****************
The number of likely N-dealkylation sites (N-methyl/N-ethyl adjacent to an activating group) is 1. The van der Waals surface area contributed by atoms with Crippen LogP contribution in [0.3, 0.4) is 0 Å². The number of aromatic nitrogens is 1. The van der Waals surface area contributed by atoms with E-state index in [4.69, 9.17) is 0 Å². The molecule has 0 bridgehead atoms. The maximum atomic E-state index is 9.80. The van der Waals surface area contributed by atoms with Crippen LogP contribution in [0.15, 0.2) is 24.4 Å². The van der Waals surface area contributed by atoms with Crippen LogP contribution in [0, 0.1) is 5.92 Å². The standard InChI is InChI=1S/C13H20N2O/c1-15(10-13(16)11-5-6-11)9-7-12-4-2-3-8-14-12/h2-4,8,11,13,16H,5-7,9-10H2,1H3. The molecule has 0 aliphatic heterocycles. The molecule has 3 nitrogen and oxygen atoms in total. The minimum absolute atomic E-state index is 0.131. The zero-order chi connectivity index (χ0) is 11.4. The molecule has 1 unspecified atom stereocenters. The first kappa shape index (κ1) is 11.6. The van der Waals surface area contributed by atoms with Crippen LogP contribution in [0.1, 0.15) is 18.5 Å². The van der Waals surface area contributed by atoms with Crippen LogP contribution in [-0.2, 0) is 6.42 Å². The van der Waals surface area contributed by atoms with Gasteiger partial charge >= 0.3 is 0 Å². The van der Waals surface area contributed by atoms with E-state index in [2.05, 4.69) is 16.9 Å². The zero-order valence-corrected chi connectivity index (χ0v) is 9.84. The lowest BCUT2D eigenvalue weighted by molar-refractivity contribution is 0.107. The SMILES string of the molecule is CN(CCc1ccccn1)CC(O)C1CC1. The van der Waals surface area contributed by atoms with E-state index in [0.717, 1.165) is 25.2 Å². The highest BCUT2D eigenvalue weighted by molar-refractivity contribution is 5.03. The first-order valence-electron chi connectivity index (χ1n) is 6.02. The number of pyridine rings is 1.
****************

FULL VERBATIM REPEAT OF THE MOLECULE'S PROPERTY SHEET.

The number of likely N-dealkylation sites (N-methyl/N-ethyl adjacent to an activating group) is 1. The van der Waals surface area contributed by atoms with Crippen LogP contribution in [0.3, 0.4) is 0 Å². The number of aromatic nitrogens is 1. The van der Waals surface area contributed by atoms with E-state index in [4.69, 9.17) is 0 Å². The molecule has 0 bridgehead atoms. The maximum atomic E-state index is 9.80. The van der Waals surface area contributed by atoms with Crippen LogP contribution in [0.15, 0.2) is 24.4 Å². The van der Waals surface area contributed by atoms with Crippen LogP contribution in [0, 0.1) is 5.92 Å². The standard InChI is InChI=1S/C13H20N2O/c1-15(10-13(16)11-5-6-11)9-7-12-4-2-3-8-14-12/h2-4,8,11,13,16H,5-7,9-10H2,1H3. The molecule has 0 aliphatic heterocycles. The molecule has 3 nitrogen and oxygen atoms in total. The minimum absolute atomic E-state index is 0.131. The zero-order chi connectivity index (χ0) is 11.4. The molecule has 1 unspecified atom stereocenters. The first kappa shape index (κ1) is 11.6. The van der Waals surface area contributed by atoms with Crippen LogP contribution in [0.1, 0.15) is 18.5 Å². The van der Waals surface area contributed by atoms with Crippen LogP contribution in [-0.2, 0) is 6.42 Å². The van der Waals surface area contributed by atoms with Gasteiger partial charge >= 0.3 is 0 Å². The van der Waals surface area contributed by atoms with E-state index in [2.05, 4.69) is 16.9 Å². The zero-order valence-corrected chi connectivity index (χ0v) is 9.84. The lowest BCUT2D eigenvalue weighted by molar-refractivity contribution is 0.107. The SMILES string of the molecule is CN(CCc1ccccn1)CC(O)C1CC1. The van der Waals surface area contributed by atoms with E-state index in [0.717, 1.165) is 25.2 Å². The highest BCUT2D eigenvalue weighted by molar-refractivity contribution is 5.03. The first-order valence-electron chi connectivity index (χ1n) is 6.02. The number of pyridine rings is 1.